Lansing, MICH. – A detailed new data-driven study shows that cutting Michigan worker pay by eliminating the state’s prevailing wage policies will not save Michigan taxpayers any money, but will attract out-of-state companies into Michigan, reducing employment for Michigan skilled trades workers and tossing thousands below the poverty line.
The report, “The Economic, Fiscal, and Social Impacts of State Prevailing Wage Laws: Choosing Between the High Road and the Low Road in the Construction Industry,” is based on data from the U.S. Census Bureau and the National Health Expenditures Survey. It is available at here and at http://www.michiganprevails.com/resources/.
Ending prevailing wage laws would result in lower pay for skilled construction workers and attract more out-of-state companies, the report says, bringing out-of-state workers, to take jobs being paid for by Michigan taxpayers. The report says ending prevailing wage laws will:
- Cut the number of Michigan construction jobs by 9,700, as out-of-state companies bring in workers from outside of Michigan to work
- Push 4,300 more construction workers below the official poverty line
- Increase the number of construction workers eligible for food stamps by 4,400
- Mean the loss of health insurance for 13,500.
- Decrease state tax revenue by $65 million.
The report, notes that 75 percent of peer reviews studies show that repealing or weakening prevailing wage laws and policies on public works projects do not affect construction costs – in other words, they don’t save taxpayers any money.
Despite the failure of an earlier petition drive due to widespread fraud and ineptitude by its managers, the secretive Michigan Freedom Fund is spending additional millions of dollars to purchase signatures to put an end to prevailing wage laws in Michigan before lawmakers. Legislative efforts to end prevailing wage laws floundered when Gov. Rick Snyder threatened a veto; an initiative petition campaign means the Legislature could impose the law without the governor’s signature or put it before voters.
Polling has consistently shown Michigan voters do not favor cutting the pay of state skilled trades workers or hurting small businesses who today can bid fairly against larger companies to provide services. Today, all companies have the chance to bid on equal footing for state and local construction work. Ending prevailing wage laws will mean many small companies will no longer be able to effectively bid.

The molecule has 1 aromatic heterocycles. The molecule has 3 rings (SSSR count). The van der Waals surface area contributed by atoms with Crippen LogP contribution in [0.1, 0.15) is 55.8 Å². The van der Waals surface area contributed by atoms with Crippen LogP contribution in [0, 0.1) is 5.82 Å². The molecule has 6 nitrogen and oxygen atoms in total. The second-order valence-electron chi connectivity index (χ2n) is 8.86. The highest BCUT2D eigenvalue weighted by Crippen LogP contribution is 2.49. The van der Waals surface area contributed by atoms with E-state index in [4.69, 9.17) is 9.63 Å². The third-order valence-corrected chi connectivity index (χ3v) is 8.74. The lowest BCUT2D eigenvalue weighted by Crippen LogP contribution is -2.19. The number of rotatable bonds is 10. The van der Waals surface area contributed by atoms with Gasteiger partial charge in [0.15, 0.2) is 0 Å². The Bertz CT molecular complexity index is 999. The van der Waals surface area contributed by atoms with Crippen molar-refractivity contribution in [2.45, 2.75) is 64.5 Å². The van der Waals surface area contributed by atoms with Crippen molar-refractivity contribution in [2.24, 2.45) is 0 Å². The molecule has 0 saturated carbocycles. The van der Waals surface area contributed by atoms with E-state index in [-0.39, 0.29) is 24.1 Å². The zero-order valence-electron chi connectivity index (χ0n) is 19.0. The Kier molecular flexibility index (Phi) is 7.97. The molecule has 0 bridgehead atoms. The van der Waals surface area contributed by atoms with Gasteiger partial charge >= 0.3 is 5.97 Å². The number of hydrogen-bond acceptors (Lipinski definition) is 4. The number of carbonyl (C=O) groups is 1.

“Weakening or repealing prevailing wages does not reduce construction costs, but increases poverty and decreases economic activity. In fact, weakening or repealing state-level prevailing wage laws in the 25 states that currently have strong or average wage policies would have negative economic, fiscal, and social impacts on the U.S. economy,” the report states. “Prevailing wage laws create a level playing field for all contractors by ensuring that public works expenditures maintain and support local area standards.”
“The data is clear – ending prevailing wage laws will hurt Michigan’s skilled construction workers and their families, enrich out-of-state and large constructors at the expense of small Michigan-based companies, and damage our state’s economy,” said Bart Carrigan, labor relations consultant of Associated General Contractors of Michigan. “That’s why virtually all state construction company organizations, including those representing electrical contractors, plumbing and mechanical contractors, general contractors and heavy equipment contractors are opposed to ending prevailing wage laws.”
Pat Devlin, secretary treasurer of the Michigan Building Trades Council, said the report’s data should raise questions about the motives of those looking to end prevailing wage policies in Michigan. “Our state’s skilled trades workers are just getting back on their feet after the Great Recession. Prevailing wage policies ensure they can meet their bills and contribute to their communities. Ending it will mean lower pay and reduced benefits for construction workers, who are the backbone of our state’s economy.”